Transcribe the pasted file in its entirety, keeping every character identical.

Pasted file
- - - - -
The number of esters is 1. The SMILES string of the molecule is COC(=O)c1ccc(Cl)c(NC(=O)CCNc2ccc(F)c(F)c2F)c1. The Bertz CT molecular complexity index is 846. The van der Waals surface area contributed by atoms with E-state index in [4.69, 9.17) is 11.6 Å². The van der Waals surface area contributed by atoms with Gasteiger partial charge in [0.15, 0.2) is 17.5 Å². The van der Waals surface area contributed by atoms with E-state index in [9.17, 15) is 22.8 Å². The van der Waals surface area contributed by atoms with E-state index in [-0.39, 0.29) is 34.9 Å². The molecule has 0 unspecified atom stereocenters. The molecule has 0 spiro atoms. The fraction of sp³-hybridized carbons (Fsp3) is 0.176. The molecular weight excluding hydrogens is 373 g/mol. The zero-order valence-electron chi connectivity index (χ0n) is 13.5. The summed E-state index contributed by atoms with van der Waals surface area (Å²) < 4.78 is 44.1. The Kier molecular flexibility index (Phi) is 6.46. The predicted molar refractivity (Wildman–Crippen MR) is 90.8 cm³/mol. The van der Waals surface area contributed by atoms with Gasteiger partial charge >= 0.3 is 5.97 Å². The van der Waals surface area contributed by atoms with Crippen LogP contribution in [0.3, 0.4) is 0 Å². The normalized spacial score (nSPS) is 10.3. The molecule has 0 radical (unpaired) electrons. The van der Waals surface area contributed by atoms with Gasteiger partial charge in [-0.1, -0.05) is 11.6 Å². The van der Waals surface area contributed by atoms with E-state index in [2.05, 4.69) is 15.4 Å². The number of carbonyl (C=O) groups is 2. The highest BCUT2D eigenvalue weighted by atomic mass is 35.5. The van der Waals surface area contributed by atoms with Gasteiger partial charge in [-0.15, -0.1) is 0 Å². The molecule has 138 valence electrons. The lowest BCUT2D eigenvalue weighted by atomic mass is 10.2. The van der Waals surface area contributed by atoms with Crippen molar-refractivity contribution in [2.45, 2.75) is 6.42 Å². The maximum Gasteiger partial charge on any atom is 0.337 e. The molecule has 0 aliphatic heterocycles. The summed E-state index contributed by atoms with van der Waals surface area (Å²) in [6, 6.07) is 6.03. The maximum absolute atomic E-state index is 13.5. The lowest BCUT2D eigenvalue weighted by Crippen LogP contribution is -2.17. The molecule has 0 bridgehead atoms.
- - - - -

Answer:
The number of esters is 1. The SMILES string of the molecule is COC(=O)c1ccc(Cl)c(NC(=O)CCNc2ccc(F)c(F)c2F)c1. The Bertz CT molecular complexity index is 846. The van der Waals surface area contributed by atoms with E-state index in [4.69, 9.17) is 11.6 Å². The van der Waals surface area contributed by atoms with Gasteiger partial charge in [0.15, 0.2) is 17.5 Å². The van der Waals surface area contributed by atoms with E-state index in [9.17, 15) is 22.8 Å². The van der Waals surface area contributed by atoms with E-state index in [-0.39, 0.29) is 34.9 Å². The molecule has 0 unspecified atom stereocenters. The molecule has 0 spiro atoms. The fraction of sp³-hybridized carbons (Fsp3) is 0.176. The molecular weight excluding hydrogens is 373 g/mol. The zero-order valence-electron chi connectivity index (χ0n) is 13.5. The summed E-state index contributed by atoms with van der Waals surface area (Å²) < 4.78 is 44.1. The Kier molecular flexibility index (Phi) is 6.46. The predicted molar refractivity (Wildman–Crippen MR) is 90.8 cm³/mol. The van der Waals surface area contributed by atoms with Gasteiger partial charge >= 0.3 is 5.97 Å². The van der Waals surface area contributed by atoms with Crippen LogP contribution in [0.3, 0.4) is 0 Å². The normalized spacial score (nSPS) is 10.3. The molecule has 0 radical (unpaired) electrons. The van der Waals surface area contributed by atoms with Gasteiger partial charge in [-0.1, -0.05) is 11.6 Å². The van der Waals surface area contributed by atoms with E-state index in [2.05, 4.69) is 15.4 Å². The number of carbonyl (C=O) groups is 2. The highest BCUT2D eigenvalue weighted by atomic mass is 35.5. The van der Waals surface area contributed by atoms with Gasteiger partial charge in [-0.15, -0.1) is 0 Å². The molecule has 138 valence electrons. The lowest BCUT2D eigenvalue weighted by atomic mass is 10.2. The van der Waals surface area contributed by atoms with Crippen molar-refractivity contribution in [2.45, 2.75) is 6.42 Å². The maximum Gasteiger partial charge on any atom is 0.337 e. The molecule has 0 aliphatic heterocycles. The summed E-state index contributed by atoms with van der Waals surface area (Å²) in [6, 6.07) is 6.03. The maximum absolute atomic E-state index is 13.5. The lowest BCUT2D eigenvalue weighted by Crippen LogP contribution is -2.17. The molecule has 0 bridgehead atoms.